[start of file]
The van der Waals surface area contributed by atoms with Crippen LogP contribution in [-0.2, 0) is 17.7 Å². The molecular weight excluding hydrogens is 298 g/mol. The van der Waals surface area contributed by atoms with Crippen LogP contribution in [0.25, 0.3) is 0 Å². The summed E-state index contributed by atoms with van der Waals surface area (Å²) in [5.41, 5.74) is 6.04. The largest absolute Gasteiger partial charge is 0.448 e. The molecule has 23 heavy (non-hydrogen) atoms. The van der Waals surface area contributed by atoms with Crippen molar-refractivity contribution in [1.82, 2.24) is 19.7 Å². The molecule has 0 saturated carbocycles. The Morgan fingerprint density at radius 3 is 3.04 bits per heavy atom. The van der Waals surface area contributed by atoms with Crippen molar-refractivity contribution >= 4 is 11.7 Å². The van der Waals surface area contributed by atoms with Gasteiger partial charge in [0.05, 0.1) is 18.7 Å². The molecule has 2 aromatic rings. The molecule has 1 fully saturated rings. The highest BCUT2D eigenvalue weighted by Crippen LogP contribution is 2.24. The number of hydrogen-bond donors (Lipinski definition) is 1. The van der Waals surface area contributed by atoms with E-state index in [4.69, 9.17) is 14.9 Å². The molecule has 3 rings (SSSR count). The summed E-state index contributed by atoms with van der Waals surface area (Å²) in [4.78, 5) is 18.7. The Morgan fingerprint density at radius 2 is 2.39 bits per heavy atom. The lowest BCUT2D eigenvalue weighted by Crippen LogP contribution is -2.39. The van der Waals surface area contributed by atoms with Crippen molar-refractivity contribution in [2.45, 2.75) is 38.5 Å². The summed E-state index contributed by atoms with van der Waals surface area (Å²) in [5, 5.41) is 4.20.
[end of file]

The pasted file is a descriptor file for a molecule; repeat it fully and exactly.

The van der Waals surface area contributed by atoms with Crippen LogP contribution in [-0.2, 0) is 17.7 Å². The molecular weight excluding hydrogens is 298 g/mol. The van der Waals surface area contributed by atoms with Crippen LogP contribution in [0.25, 0.3) is 0 Å². The summed E-state index contributed by atoms with van der Waals surface area (Å²) in [5.41, 5.74) is 6.04. The largest absolute Gasteiger partial charge is 0.448 e. The molecule has 23 heavy (non-hydrogen) atoms. The van der Waals surface area contributed by atoms with Crippen molar-refractivity contribution in [1.82, 2.24) is 19.7 Å². The molecule has 0 saturated carbocycles. The Morgan fingerprint density at radius 3 is 3.04 bits per heavy atom. The van der Waals surface area contributed by atoms with Crippen molar-refractivity contribution >= 4 is 11.7 Å². The van der Waals surface area contributed by atoms with Gasteiger partial charge in [0.05, 0.1) is 18.7 Å². The molecule has 2 aromatic rings. The molecule has 1 fully saturated rings. The highest BCUT2D eigenvalue weighted by Crippen LogP contribution is 2.24. The number of hydrogen-bond donors (Lipinski definition) is 1. The van der Waals surface area contributed by atoms with E-state index in [4.69, 9.17) is 14.9 Å². The molecule has 3 rings (SSSR count). The summed E-state index contributed by atoms with van der Waals surface area (Å²) in [4.78, 5) is 18.7. The Morgan fingerprint density at radius 2 is 2.39 bits per heavy atom. The lowest BCUT2D eigenvalue weighted by Crippen LogP contribution is -2.39. The van der Waals surface area contributed by atoms with Crippen molar-refractivity contribution in [2.45, 2.75) is 38.5 Å². The summed E-state index contributed by atoms with van der Waals surface area (Å²) in [5, 5.41) is 4.20.